This is a difficult subject, simply because one does not see enough of this material to provide much more than a number of questions. However, I have decided to put this into print and, hopefully, between us, we can try to build up a picture of what has been happening over the past few years in Benin.
I shall organise the article roughly around the Domfil listing. I have no reason to doubt the given issue dates that stamp catalogues put forward for these stamps, other than an instinct which finds it odd that three of the five issues were made on the first day of January and the other two issues on the first of February and the first of March in various years! It rather confirms my suspicions that nobody really knows - and that probably includes the Benin Post Office!
The scans in this article may show the stamps somewhat elongated in some browsers, for which I apologize.
1986 : 75F / 70 F
Straight into the (vaguely-)educated guesswork! The stamps illustrated above perhaps come from the first printing of this surcharge and are very unusual in that the bar obliterating REPUBLIQUE DE DAHOMEY is made with a felt-tip pen, which shows through onto the back of the stamp. The rest of the surcharge is machine-overprinted. In copies I have seen, the diagonal space between the lower of the two bars obliterating the 70 F and the 'R' of 'République' is between 3 and 5 mms.
The new value, 75F, is well to the right and below the line of surcharge 'du Bénin', near the Volkswagen. Apart from the manuscript bar, the surcharges I have seen have been tidy and well-placed.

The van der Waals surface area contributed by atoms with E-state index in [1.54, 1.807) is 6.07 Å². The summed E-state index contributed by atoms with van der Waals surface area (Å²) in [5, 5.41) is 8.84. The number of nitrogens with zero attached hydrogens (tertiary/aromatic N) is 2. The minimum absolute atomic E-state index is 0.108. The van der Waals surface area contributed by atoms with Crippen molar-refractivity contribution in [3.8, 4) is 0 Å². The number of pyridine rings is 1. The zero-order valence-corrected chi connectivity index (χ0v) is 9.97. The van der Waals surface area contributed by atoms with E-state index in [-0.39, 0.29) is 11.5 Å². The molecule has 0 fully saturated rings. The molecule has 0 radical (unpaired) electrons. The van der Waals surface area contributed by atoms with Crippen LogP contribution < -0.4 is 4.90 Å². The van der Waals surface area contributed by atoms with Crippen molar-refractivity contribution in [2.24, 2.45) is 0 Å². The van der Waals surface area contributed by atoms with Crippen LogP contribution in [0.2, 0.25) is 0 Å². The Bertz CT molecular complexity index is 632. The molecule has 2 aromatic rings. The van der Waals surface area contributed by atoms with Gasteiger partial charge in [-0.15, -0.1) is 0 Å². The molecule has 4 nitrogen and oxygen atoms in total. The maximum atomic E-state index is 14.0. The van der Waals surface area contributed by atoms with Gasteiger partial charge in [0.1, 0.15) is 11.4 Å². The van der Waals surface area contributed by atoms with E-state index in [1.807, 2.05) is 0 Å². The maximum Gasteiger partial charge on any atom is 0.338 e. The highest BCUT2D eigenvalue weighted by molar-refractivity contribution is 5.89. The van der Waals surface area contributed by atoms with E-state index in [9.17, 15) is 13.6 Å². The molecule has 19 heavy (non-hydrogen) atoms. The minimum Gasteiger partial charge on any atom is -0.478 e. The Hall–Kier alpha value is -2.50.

I have illustrated two examples with the manuscript bar in the scan above, both to show the variations inherent in any manual process and also as one of the stamps has a mark, resembling a circumflex, above the 'o' of 'Populaire'.
Now, compare these with the next scan:
The bar obliterating REPUBLIQUE DE DAHOMEY is now overprinted by machine and does not soak through to the back of the stamp. The new value, 75 F, is now level with the word 'République' of the surcharge. On the two examples I have seen, the spacing between the bars through the old value and the 'R' of 'Réepublique' are 1½ mms and 4 mms. There is also a marked difference in the thickness of the characters in the new value '75 F'.
I am only guessing in supposing that these surcharges came after the partly-manuscript ones shown above. There are no particularly good grounds for supposing this. It seems clear that the entire setting of the surcharge had to be re-set by the printer but did he forget the bar through 'REPUBIQUE DU DAHOMEY' the first time or the second time? Or, perhaps, though I think less likely, one of the surcharges may have been produced at a provincial centre on instruction from the postal authorities in the capital. Postmarks might shed some light on this - but I have not seen a used copy of these stamps.
1988 : 150f / 200F
Two examples illustrated, both with really primitive figures of value in the surcharge. However, there are discernable differences in the figure '1' of '150'. In the mint copy, this has no top serif, whereas the used stamp has one. An additional difference is in the bars through the old value. In the mint example, there is a thick top bar and a thinner bottom bar, whereas in the used stamps it is the reverse, with the thin bar at the top and the thicker bar at the bottom.